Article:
St Nicholas Church is always open during daylight hours. We are delighted to receive visitors from all around the world as St Nicholas Church as it is featured in both “Pevsner” and Simon Jenkins’s “England’s thousand best churches.”
We have an excellent catering committee for all events who provide lunches for Charity day and our Biannual Open Gardens and for the Wantsum Group Rogation Walk. We gather at the back of the church for refreshments after our morning Service and Coffee Mornings are also held at the back of the church on the first Saturday of each month, Strawberries and cream plus a glass of wine for our Festival of the First Fruits (Lammas) and Harvest Suppers are also held here.
An annual Charity Day is held in the Autumn for different Charities from the parish and beyond to have a stall with Christmas goods, with refreshments and lunches available all day .
Gifts are brought to our Patronal Festival, the Sunday nearest to 6th December.
Christingle, Carol Services, Mothering Sunday are some of our main events apart from the main Church Festivals and concerts are held regularly in the church.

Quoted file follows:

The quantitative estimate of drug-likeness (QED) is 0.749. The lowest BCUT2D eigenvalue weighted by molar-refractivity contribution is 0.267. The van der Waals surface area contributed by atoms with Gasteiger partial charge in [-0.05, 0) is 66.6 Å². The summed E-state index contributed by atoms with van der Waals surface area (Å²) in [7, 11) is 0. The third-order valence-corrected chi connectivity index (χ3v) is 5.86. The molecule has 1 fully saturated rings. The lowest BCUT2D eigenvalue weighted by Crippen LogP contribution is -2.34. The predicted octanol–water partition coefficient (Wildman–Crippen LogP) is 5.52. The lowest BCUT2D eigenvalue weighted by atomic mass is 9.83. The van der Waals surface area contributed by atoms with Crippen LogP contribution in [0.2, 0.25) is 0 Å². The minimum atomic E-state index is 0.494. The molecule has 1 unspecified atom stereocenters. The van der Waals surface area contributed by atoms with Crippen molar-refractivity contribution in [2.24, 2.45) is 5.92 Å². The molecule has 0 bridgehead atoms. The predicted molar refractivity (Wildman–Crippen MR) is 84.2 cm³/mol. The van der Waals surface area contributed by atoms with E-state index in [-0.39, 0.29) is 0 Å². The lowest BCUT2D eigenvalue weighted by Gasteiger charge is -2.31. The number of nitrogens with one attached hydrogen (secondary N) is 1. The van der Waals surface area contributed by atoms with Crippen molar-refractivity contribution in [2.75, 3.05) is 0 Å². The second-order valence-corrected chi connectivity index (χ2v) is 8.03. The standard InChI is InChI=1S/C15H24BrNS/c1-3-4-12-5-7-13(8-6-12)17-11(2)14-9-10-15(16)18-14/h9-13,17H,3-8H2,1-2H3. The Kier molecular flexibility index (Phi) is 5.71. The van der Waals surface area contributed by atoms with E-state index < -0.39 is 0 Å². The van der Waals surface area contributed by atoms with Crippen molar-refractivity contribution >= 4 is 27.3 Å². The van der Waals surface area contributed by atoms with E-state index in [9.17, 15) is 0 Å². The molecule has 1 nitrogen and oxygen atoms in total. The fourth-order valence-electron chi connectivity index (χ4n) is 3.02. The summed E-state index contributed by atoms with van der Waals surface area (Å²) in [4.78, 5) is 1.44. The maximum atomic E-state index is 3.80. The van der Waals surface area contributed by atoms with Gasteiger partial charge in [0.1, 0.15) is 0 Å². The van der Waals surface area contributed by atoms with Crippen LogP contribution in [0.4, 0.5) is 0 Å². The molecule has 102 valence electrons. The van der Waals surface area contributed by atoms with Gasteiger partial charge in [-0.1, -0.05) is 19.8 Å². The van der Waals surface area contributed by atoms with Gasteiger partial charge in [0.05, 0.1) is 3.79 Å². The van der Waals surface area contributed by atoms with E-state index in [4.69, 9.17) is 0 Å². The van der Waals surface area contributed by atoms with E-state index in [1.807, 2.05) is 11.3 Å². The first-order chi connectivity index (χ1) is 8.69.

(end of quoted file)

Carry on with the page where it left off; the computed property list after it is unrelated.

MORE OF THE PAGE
ALL ARE ALWAYS WELCOME - CHILDREN WELCOME
AT ALL EVENTS
DAILY: WEEKLY: Please bring food gifts for the Thanet Food Bank
Church is open for prayer and visiting daily
Come rest and pray
Votive Candles for prayer Public WC
MESSY CHURCH for families, 3 p.m. 2nd Sat at Manor Hall
Contact 01843 847012 Vanessa Fairbrass
St. Nicholas' Church is a major mediaeval church listed Grade I. Its southwest Tower was constructed in 2 phases around 1310, the lower section being of the highest quality knapped flint, while the upper sections (rising to 74 feet) were added in rubble construction, possibly as a navigation marker, appropriate as St Nicholas is the patron of seafarers. The present building probably dates from the early 12th century; mid 12th century Romanesque features survive in the Bridges Chapel and in the west end of the Nave. The most important 12th century work to survive is the South Aisle arcade, which probably dates from the 1160s or early 1170s. These three arches and their capitals include carved work of the highest quality and are stylistically similar to work at Canterbury Cathedral. Almost all the east end, including the Chancel, Bridges Chapel and Becket Chapel (now the Vestries) were added in the early 13th century, with the particularly fine Chancel arch dating from around 1343. By circa 1450 the North and South Aisles and the clerestory were in situ. During 18`h century, part of the Nave roof was rebuilt with a flat ceiling. The Bridges Chapel has memorials to the family of Robert Bridges; Poet Laureate. There was a measure of restoration by Victorians. The tower was restored in 1821 and 2000.